United States District Court, D. Nevada
R. HICKS UNITED STATES DISTRICT JUDGE.
the court is petitioner J C Lister's motion to vacate,
set aside, or correct his sentence pursuant to 28 U.S.C.
§ 2255. ECF No. 27. The United States filed a response
(ECF No. 30), but Lister failed to reply. Because Lister was
not sentenced under the Armed Career Criminal Act
("ACCA") or under a federal statute or sentencing
guideline that incorporates a crime-of-violence definition,
the U.S. Supreme Court's decision in Johnson v.
United States, 135 S.Ct. 2551 (2015) is inapplicable to
his sentence. The court will therefore deny his motion and
deny him a certificate of appeal ability.
October 12, 2010, Lister, pursuant to a plea agreement with
the United States, pled guilty to one count of felon in
possession of a firearm in violation of 18 U.S.C.
§§ 922(g)(1), 924(a)(2), and one count of
possession with intent to distribute at least 50 grams or
more of actual methamphetamine in violation of 21 U.S.C
§§ 841(a)(1), (b)(1)(A)(viii). ECF Nos. 19-20. On
February 4, 2011, this court sentenced him to two concurrent
sentences of 120 months and 188 months of imprisonment. ECF
to 28 U.S.C. § 2255, a prisoner may move the court to
vacate, set aside, or correct a sentence if "the
sentence was imposed in violation of the Constitution or laws
of the United States, or... the court was without
jurisdiction to impose such sentence, or... the sentence was
in excess of the maximum authorized by law, or is otherwise
subject to collateral attack." 28 U.S.C. § 2255(a).
"Unless the motion and the files and records of the case
conclusively show that the prisoner is entitled to no relief,
the court shall cause notice thereof to be served upon the
United States attorney, grant a prompt hearing thereon,
determine the issues and make findings of fact and
conclusions of law with respect thereto." Id.
Lister is not entitled to relief
argues that he is entitled to relief under Johnson v.
United States. There, the U.S. Supreme Court ruled that
a portion of the ACCA's violent-felony definition, often
referred to as the "residual clause, " was
unconstitutionally vague (i.e., "void for
vagueness"). Johnson, 135 S.Ct. at 2557. The
ACCA applies to certain defendants charged with unlawful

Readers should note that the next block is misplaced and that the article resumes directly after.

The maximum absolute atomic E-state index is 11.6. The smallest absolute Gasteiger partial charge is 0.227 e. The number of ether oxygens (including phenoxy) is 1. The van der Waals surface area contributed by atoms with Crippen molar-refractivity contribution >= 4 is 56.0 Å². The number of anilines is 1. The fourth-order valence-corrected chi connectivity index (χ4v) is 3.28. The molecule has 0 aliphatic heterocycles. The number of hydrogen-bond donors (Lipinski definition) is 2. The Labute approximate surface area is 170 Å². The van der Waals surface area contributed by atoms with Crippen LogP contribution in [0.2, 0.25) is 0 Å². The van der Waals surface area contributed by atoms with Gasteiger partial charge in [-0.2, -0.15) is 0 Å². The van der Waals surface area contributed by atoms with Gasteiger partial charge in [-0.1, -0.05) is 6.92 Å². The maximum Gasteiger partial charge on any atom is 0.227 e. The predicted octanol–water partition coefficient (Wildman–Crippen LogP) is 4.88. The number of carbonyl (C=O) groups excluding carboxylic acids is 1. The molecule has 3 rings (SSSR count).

possession of a firearm under 18 U.S.C. § 922(g), such
as being a felon in possession of a firearm under §
922(g)(1). 18 U.S.C. § 924(e). Normally, a defendant
convicted of unlawful possession of a firearm may be
sentenced to a statutory maximum of 10-years'
imprisonment. Id. § 924(a)(2). However, if a
defendant has three prior convictions that constitute either
a "violent felony" or "serious drug offense,
" the ACCA enhances the 10-year maximum sentence to a
15-year minimum sentence. Id. § 924(e)(1).
Supreme Court subsequently held that Johnson
announced a new substantive rule that applied retroactively
to cases on collateral review, Welch v. United
States, 136 S.Ct. 1257 (2016), thus allowing defendants
to challenge their ACCA convictions under section 2255.
See, e.g., United States v. Avery, No. 3:02-CR-l
13-LRH-VPC, 2017 WL 29667, at *1 (D. Nev. Jan. 3, 2017).
Johnson has also sparked challenges to other federal
criminal statutes and sections of the U.S. Sentencing
Guidelines ("U.S.S.G.") that incorporate a
"crime-of-violence" definition that includes a
residual clause similar or identical to the ACCA's.
Although some of these issues are currently being litigated,
the Supreme Court ruled several weeks ago that, unlike the
ACCA, the U.S. Sentencing Guidelines are not subject to
void-for-vagueness challenges. Beckles v. United
States, 137 S.Ct. 886 (2017). Thus, even if a defendant
was sentenced under a guideline that incorporates a
crime-of-violence definition, he has no basis for relief
Lister was convicted of being a felon in possession of a
firearm under section 922(g)(1). However, the United States
never argued that he was an "armed career criminal"
under the ACCA, and the statute therefore did not affect his
sentence. See ECF Nos. 15, 20, 26. Additionally, his
controlled-substance offense does not incorporate a
violent-felony or crime-of-violence definition. See
21 U.S.C §§ 841(a)(1), (b)(1)(A)(viii). Similarly,
none of the guidelines applicable to Lister's sentence
incorporate these definitions. See ECF No. 20 at 5;
ECF No. 30 at 2. And even if this were not the case,
Beckles precludes such a guideline from serving as a
basis of relief under Johnson. Accordingly, the
court will deny Lister's motion.
B. The court will deny Lister a certificate of appeal
the Antiterrorism and Effective Death Penalty Act of 1996
("AEDPA"), "an appeal may not be taken to the
court of appeals from ... the final order in a proceeding
under section 2255" unless a district court issues a
certificate of appealability ("COA") based on
"a substantial showing of the denial of a constitutional
right." 28 U.S.C. § 2253(c)(1)(B). "The
petitioner must demonstrate that reasonable jurists would
find the district court's assessment of the
constitutional claims debatable or wrong. To meet this
threshold inquiry, the petitioner must demonstrate that the
issues are debatable among jurists of reason; that a court
could resolve the issues in a different manner; or that the
questions are adequate to ...